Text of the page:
The Lewes Coronavirus Volunteers (LCV) now number over 650 and come from all walks of life, including sports clubs, town councillors, bonfire societies and vicars. They undertake hundreds of tasks of all kinds, such as providing essential provisions, medicines and other deliveries to people who are self-isolating.
The hardworking group is the brainchild of founder Emma Amies who, ahead of the lockdown, could see the need for a network of volunteers to assist vulnerable people in Lewes and the surrounding district. She set up a Facebook page, and the response was immediate and immense. Five per cent of the town’s population are involved with the scheme.
Emma said: “It’s uplifting to see the level of volunteering and generosity of local people in these challenging times. We have had so many offers of help that we are now moving across to a new database which was developed in Seaford to enable us to allocate even more tasks. Local volunteers and vital donations are providing a lifeline for people through the pandemic lockdown.”
Oli Henman, a local councillor and active volunteer, echoed Emma’s sentiments: “LCV hascaptured the spirit of Lewes. So many people in our town are aware of the need to support others in these tough times, and it provides a much-needed beacon of light in the darkness.
“Let us hope that as we eventually emerge from lockdown that this generosity and community spirit continues to enable us to build a better and fairer society.”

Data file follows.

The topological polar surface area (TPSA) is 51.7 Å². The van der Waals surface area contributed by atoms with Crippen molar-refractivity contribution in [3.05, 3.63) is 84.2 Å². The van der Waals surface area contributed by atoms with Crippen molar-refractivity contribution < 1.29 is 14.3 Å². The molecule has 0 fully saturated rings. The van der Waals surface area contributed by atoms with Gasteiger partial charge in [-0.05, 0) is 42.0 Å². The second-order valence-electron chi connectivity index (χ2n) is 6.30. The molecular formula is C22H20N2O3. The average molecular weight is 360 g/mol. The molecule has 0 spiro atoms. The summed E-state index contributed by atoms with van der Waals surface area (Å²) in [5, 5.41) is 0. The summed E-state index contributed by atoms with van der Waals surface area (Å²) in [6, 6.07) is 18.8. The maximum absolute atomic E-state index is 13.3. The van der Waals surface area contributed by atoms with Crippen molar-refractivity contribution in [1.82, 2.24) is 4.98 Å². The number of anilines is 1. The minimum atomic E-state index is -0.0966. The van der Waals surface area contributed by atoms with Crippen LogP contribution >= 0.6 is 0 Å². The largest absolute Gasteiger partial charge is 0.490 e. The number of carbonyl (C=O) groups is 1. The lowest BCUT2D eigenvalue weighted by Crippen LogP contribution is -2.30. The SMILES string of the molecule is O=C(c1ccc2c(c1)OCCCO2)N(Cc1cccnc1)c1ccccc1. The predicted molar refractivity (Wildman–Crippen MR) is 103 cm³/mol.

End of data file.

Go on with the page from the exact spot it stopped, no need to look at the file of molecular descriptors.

One of the most impressive initiatives is the Saturday food bank collection which brings in several thousands of items each week from collection points at all three main supermarkets in the town – enough to last families in need for six weeks.
All donations are handled via the emergency Foodbank Hub, run by Trinity churches.
Among the items delivered by the volunteers are self-care kits, put together by ken volunteer Louise Bradley and her daughters Savannah and Nadine. The first batch of the kits went to The Foundry and items contained included a breakfast bar, sugar-free sweets and gum, hand moisturiser, wet wipes for hands and face, a highlighter pen, a pen and note pad, shower gel, hand wash, deodorant and an energy drink.
Sarah Caulfield, social prescriber at Foundry Healthcare, said: “We could not be more grateful to Lewes Coronavirus Volunteers for these incredible self-care kits. Louise Bradley and her daughters have put such care into creating these, and they offer a much-needed morale boost to our incredible teams.
“The support offered to us by LCV throughout these difficult times has been outstanding. What great community spirit.”
Louise Bradley added: “It was a joy to be able to put smiles on faces amongst all this doom and gloom. We can’t wait to do it again.”
The kits in the first delivery included rainbow bracelets created by a little boy called Usain as a thank-you to the NHS. More batches of kits have now been delivered.
LCV already has strong backing from Lewes District Council, the Town Council and private donors, but it is rapidly expanding and has launched a crowdfunding appeal with a target of £30,000.
The funding goes towards:
• Supporting and maintaining the three food banks in Lewes
• Directly supporting NHS frontline staff and carers.
• Building a database of professionals who can offer well-being, mental health, financial and legal advice
• Investing in infrastructures such as an improved website and database.
Lewes District Council leader Zoe Nicholson said: “I cannot overstate the contribution LCV efforts have made to keep people safe and supported.
“Since the outbreak began, the council and other public services have been working around the clock to respond to the challenge of Covid-19. It is people such as LCV who have been the heroes of this outbreak and made sure that no-one in the community is left without the support they need.” •
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If you would like to donate, visit the crowdfunding page here: crowdfunder.co.uk/lewes-coronavirus-volunteers